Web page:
After a minimalist introduction, we’re going to launch right into it.
Here’s the deal: depending on how you spend your dollars, they can be worth far more to you than just $1.00. We’re not talking about what dollars mean to rich people instead of poor people– we’re talking about how you can maximize the distance your dollars go. In some cases, a dollar is literally worth $1.02. In others, more abstractly, it’s worth $50. Really.
If you spend a dollar that’s only worth a dollar, you’re probably doing something wrong.
We know that’s not very clear. Let’s just begin, shall we?
Credit Card Points
Any credit card worth its salt has some sort of points-per-dollar-spent rewards program. So, each dollar you spend on these cards is worth the item you get in return ($1 per $1) plus the value of the points you get back (minimum of $0.01/point). Here are a few easy examples:
What one dollar is worth when spent with the…
- Debit card or cash: $1.00 (boring)
- Citi Double Cash: $1.02 (always)
- Chase Amazon Rewards: $1.03 (on Amazon)
- AmEx Blue Cash Preferred: $1.06 (at US supermarkets)
If you spend money on the card each month and never carry a balance, Bank of America will pay you $25 every three months. They’ll pay $30 if you also bank with them. So, if you auto-bill your Netflix to this card ($10/month) and bank with BoA, your $120 spent gets you one year of Netflix (worth $120) plus $120 in cash back. Each dollar is worth two dollars. Whoa.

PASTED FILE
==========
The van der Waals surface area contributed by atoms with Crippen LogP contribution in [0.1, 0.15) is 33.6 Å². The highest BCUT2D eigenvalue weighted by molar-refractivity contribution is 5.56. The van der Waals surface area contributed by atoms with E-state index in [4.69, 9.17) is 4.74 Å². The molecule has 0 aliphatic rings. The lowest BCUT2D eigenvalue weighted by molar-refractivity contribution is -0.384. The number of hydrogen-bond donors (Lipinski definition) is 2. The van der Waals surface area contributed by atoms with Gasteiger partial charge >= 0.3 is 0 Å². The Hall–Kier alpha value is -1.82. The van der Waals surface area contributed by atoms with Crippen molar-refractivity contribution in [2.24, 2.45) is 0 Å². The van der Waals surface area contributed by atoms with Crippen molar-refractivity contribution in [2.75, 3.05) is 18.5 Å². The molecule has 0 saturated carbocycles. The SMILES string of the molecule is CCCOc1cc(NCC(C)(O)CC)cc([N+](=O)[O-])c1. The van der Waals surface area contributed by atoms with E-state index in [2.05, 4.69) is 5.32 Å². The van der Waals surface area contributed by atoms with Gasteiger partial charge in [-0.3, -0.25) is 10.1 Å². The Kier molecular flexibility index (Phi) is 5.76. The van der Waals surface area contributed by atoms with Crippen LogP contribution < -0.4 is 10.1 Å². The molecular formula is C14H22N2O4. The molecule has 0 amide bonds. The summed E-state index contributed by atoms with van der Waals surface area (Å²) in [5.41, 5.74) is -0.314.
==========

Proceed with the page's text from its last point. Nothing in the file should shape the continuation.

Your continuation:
Credit Card Sign-Up Bonuses
Let’s go a little further here. Credit cards don’t just offer points-per-dollar-spent. They often offer enormous sign-up bonuses to new cardholders. Chase’s current offer is: earn 50,000 bonus points after you spend $4,000 on purchases in the first 3 months from account opening | Earn 5,000 bonus points after you add the first authorized user who makes a purchase in the first 3 months from account opening.
So, on the Chase Saphire Preferred, a dollar is worth a lot. Let’s say you take full advantage of the promotion, authorized user and all. You earn the following points:
- Spend $4k on the card in three months: 50,000 bonus points
- Authorized user makes purchase (included in $4k to simplify math): 5,000 bonus points
Remember, you also earn the regular points-per-dollar rewards.
- $3k of that spending earns you one point-per-dollar: 3,000 points
- $1k of that spending is on travel and dining, earning you two points-per-dollar: 2,000 points
Total earned: 60,000 points
What one dollar is worth when spent on the Chase Sapphire Preferred (sign-up bonus)…
- Points redeemed for a statement credit (a.k.a cashback): $1.15
60,000 points = $600. $4,600/4,000 = $1.15
- Points redeemed through the Ultimate Rewards portal: $1.19
Ultimate Rewards give you a 25% boost. So, 60k points = $750. $4,750/4,000 = $1.19
- Points exchanged one-to-one for United Airlines miles. Fly roundtrip USA – Europe: $1.30!
A typical United Airlines transatlantic round trip starts at $1,200, in our experience, but its award price is fixed at 60,000 miles. We’ll value your flight at $1,200. So, $5,200/4,000 = $1.30. (In the current, inexpensive, transatlantic flight environment, you could actually buy the entire flight through the portal and have points left over, but we want this article to stand the test of time.)